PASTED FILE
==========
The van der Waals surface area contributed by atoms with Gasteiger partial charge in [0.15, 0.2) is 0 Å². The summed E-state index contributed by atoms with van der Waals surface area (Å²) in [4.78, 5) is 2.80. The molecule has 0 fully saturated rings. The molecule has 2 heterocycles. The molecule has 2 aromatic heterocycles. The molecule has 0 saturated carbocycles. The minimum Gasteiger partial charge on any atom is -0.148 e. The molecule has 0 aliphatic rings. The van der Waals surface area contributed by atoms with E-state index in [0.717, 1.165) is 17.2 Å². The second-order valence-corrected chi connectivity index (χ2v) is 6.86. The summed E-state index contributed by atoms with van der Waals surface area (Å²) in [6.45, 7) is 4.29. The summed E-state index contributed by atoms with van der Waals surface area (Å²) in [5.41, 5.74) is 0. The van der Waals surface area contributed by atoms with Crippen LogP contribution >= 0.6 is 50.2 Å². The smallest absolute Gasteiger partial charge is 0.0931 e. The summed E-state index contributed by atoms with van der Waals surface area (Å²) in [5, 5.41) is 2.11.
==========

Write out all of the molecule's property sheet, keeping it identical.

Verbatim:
The van der Waals surface area contributed by atoms with Gasteiger partial charge in [0.15, 0.2) is 0 Å². The summed E-state index contributed by atoms with van der Waals surface area (Å²) in [4.78, 5) is 2.80. The molecule has 0 fully saturated rings. The molecule has 2 heterocycles. The molecule has 2 aromatic heterocycles. The molecule has 0 saturated carbocycles. The minimum Gasteiger partial charge on any atom is -0.148 e. The molecule has 0 aliphatic rings. The van der Waals surface area contributed by atoms with E-state index in [0.717, 1.165) is 17.2 Å². The second-order valence-corrected chi connectivity index (χ2v) is 6.86. The summed E-state index contributed by atoms with van der Waals surface area (Å²) in [6.45, 7) is 4.29. The summed E-state index contributed by atoms with van der Waals surface area (Å²) in [5.41, 5.74) is 0. The van der Waals surface area contributed by atoms with Crippen LogP contribution >= 0.6 is 50.2 Å². The smallest absolute Gasteiger partial charge is 0.0931 e. The summed E-state index contributed by atoms with van der Waals surface area (Å²) in [5, 5.41) is 2.11.